Page and I took advantage of an annual 4-5 tradition and turned Special Classes into a lab experiment. Each year the students of 4-5 choose to spend the day engaged in a class that can range from bowling to paper airplane crafting, mozzarella cheese making to a food walk. This year we floated the idea of Minecraft EDU. Minecraft is a sandbox game which allows players to build constructions out of textured cubes in a 3D world. The creative and building aspects of Minecraft allow players to build freely and collaboratively. The EDU version allows us to create a peaceful world contained in a server available only to the Waynflete community. Needless to say, the nine and ten year olds were very excited. Page and I wanted to see how the "craft your own" world would work in a classroom. After 3.5 hours I was blown away by what I saw.
Of course, the skills varied. We had students who have been crafting every night for the past few years to students who were experiencing it for the first time. As is the case in all scholastic endeavors, we had a range of abilities. This dynamic provided a need for students to engage in positive teamwork & collaboration. I was very impressed with how the "gaming" situation allowed students to practice the skills we stress as part of our social curriculum. The framework of the game enables students to access problem solving strategies. Because of the creative nature of the game all students have something to contribute and every student needs help from their peers. Students were so eager to help and share their expertise and ideas that the students who had never played before were crafting in no time. Due to the collaboration, the learning curve was not as steep as I expected. The most novice was building a two-story house with stairs and a working train in the living room. By the end of our experiment, every student was begininning to walk away from their computers to have actual conversations based on the creations on the screen. Without a doubt, every student felt a great sense of pride in their work.
However, there were some moments that gave me pause. The experienced players, who play at home, were eager to "set traps" for their peers even though they knew our world was peaceful. Is this indicative of the normal shenanigans of their age group or a connection with the wilder game available on line? In the same vein, occasional references to blowing things up, even though the world was set to peaceful, popped up and showed me that we would need to build common expectations and a shared vocabulary before integrating this into the curriculum. Of course, that would be true with any new activity. I was not surprised, but it is worth noting, that, at first, students were tied to their computer. Even though peers were a few feet away they would shout or try to communicate through the chat option. Thankfully, students began to understand they could walk to a classmate and talk directly to them.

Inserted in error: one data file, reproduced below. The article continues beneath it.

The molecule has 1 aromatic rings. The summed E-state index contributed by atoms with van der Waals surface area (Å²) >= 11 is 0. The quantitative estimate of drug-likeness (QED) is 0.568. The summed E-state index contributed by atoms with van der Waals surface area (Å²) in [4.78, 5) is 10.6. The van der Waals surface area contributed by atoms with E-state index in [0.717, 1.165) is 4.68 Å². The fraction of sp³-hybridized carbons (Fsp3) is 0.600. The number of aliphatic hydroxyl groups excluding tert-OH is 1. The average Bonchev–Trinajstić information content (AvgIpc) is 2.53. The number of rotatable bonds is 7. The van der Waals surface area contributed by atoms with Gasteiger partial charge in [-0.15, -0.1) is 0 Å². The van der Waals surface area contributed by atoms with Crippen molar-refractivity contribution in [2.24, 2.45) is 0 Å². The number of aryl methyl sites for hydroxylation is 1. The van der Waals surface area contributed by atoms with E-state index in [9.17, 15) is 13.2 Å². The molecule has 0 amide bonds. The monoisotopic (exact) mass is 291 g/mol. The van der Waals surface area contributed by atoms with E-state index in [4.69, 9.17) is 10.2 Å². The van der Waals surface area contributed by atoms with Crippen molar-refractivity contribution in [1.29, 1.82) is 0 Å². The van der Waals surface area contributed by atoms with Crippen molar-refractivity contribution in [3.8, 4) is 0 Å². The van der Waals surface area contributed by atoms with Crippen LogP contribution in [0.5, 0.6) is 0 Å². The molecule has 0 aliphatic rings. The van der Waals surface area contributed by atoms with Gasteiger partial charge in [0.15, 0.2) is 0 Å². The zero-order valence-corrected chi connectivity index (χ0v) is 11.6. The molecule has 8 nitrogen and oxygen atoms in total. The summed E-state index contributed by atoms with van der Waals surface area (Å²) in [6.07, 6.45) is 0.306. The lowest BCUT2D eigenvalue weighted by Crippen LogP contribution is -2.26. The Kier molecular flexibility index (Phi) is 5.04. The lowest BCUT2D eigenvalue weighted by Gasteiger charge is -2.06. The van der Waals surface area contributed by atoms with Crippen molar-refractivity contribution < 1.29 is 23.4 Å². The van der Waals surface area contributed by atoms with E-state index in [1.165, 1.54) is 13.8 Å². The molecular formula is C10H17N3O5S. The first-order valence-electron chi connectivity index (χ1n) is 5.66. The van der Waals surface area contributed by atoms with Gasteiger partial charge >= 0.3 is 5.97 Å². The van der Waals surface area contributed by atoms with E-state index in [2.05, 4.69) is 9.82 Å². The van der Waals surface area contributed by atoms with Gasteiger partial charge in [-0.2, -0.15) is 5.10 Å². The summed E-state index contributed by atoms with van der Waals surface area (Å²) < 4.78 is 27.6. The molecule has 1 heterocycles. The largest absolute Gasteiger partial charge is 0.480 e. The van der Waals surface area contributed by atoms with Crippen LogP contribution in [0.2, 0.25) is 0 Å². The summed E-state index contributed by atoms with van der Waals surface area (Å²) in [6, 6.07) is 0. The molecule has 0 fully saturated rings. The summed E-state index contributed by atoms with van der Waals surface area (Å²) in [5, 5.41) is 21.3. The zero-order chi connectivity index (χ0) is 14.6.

After the initial tutorials and exploration we paused the class and asked the students to brainstorm how Minecraft could be used in an education setting. They came up with some very interesting ideas:
-Create an Underground Railroad simulation
-Build safe houses
(We just wrapped up a slaver/civil rights unit in history)
-Build a new school
-Use it as math. We could measure and work with perimeter and area.
-We could turn our Dream House Project into 3D
For some the question may be how can a game connect to our work in school? I am excited by what I saw and do see Minecraft as an opportunity to make our curriculum come to life. A student, with a passion, will learn more on their own in one hour than a disengaged student in a week's worth of classes. Minecraft may be one of many tools students can utilize to share their understanding of topic or concept.
Minecraft resource scooped by @MaineSchoolTech